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The Audubon Society of Omaha is dedicated to the active promotion of environmental awareness to our community through education, conservation and enjoyment of our natural heritage, especially birds. Become a member today!


Cats kill an estimated 2.7 billion birds a year in the US. They are the greatest threat to birds in North America — killing more birds than the loss of habitat, climate change, wind energy, and building strikes. Unfortunately, most people are unaware of the magnitude of the problem.

Please join me on a journey to our Cuming City Prairie! Through my work at Fontenelle Forest and as an ASO volunteer, I have visited this prairie several times and would love to take you there in person. But until we can do so safely, let’s gather on the page! And let’s make our sojourn more about the experience than analysis.

During my time on the leadership team, Audubon Society of Omaha has worked strategically to actively promote environmental awareness to our community through education, conservation, and enjoyment of our natural heritage, with a special focus on birds.

Each year Audubon Society of Omaha elects or re-elects officers and directors. Here are the results for the term that starts July 1, 2021:

They are, virtually, Best of Show. Don’t wait another minute to mosey through the galleries on display during the 2021 Audubon Society of Omaha Student Art Show at Posted April 5, the more than 300 entries have amazed and delighted site visitors and judges, who awarded more than 200 prizes for Excellence and Merit.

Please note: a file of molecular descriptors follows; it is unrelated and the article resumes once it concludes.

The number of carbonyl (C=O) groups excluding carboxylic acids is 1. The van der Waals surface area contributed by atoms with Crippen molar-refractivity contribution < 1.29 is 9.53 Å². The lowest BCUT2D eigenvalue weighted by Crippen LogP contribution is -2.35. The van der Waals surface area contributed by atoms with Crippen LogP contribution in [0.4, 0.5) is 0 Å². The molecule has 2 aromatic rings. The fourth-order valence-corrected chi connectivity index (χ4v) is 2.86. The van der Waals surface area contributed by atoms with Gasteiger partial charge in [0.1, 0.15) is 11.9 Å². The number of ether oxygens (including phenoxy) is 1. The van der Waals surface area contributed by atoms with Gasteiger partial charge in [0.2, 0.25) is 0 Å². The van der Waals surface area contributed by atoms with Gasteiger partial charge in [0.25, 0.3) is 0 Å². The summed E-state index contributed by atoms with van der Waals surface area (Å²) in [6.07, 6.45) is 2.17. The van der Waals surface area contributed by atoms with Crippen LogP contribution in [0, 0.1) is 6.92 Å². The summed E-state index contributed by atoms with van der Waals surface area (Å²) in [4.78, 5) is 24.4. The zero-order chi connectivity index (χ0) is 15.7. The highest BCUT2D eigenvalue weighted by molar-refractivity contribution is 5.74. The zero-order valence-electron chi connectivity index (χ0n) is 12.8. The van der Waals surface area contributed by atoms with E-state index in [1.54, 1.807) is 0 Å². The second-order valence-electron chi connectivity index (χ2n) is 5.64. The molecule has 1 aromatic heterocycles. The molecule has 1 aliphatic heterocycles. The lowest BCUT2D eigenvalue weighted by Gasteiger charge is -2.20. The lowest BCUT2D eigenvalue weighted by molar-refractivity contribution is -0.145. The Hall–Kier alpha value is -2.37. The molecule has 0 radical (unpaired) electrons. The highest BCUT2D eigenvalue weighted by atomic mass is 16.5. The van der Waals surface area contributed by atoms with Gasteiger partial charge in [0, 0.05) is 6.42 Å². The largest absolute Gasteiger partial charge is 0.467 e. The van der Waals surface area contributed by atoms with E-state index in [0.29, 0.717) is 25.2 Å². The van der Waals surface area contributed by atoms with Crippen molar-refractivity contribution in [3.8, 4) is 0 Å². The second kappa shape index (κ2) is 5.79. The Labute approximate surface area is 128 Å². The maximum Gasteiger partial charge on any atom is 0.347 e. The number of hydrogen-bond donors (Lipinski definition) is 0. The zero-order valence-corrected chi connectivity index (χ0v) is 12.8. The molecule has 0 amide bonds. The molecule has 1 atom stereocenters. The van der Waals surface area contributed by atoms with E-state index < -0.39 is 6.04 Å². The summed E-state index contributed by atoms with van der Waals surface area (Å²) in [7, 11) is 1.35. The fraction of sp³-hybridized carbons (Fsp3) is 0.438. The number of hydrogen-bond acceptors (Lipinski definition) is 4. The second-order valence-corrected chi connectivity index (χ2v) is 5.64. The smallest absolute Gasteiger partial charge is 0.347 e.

Neotropical migrants pass through in May and are considered favorites by many for the vivid varieties of color in their plumage.

Like Yogi, Smokey is smarter than the average bear. Visit, and you’ll see that, “Prescribed fires help reduce the catastrophic damage of wildfire on our lands and surrounding communities by:

Entries for ASO’s 2021 Online Student Art Contest were accepted through March 1. This year’s show will be available to view in an online gallery via the Special Events tab on our website starting April 5.

Help birds by installing rooftop solar panels. It’s never been so easy. Every day, the sun channels energy onto your roof. Solar panels let you capture some of that energy and use it to power your home, business, or electric car while lowering your electricity bill. By switching to solar power, you’ll reduce the carbon pollution behind climate change that threatens many birds, and their habitats.


As we pass the one-year anniversary of the arrival of Covid-19 in the U.S., it is a good time to reflect on how it has affected the birding world that so many of us enjoy. Unlike many aspects of our daily lives, the pandemic has had a largely positive effect on birdwatching.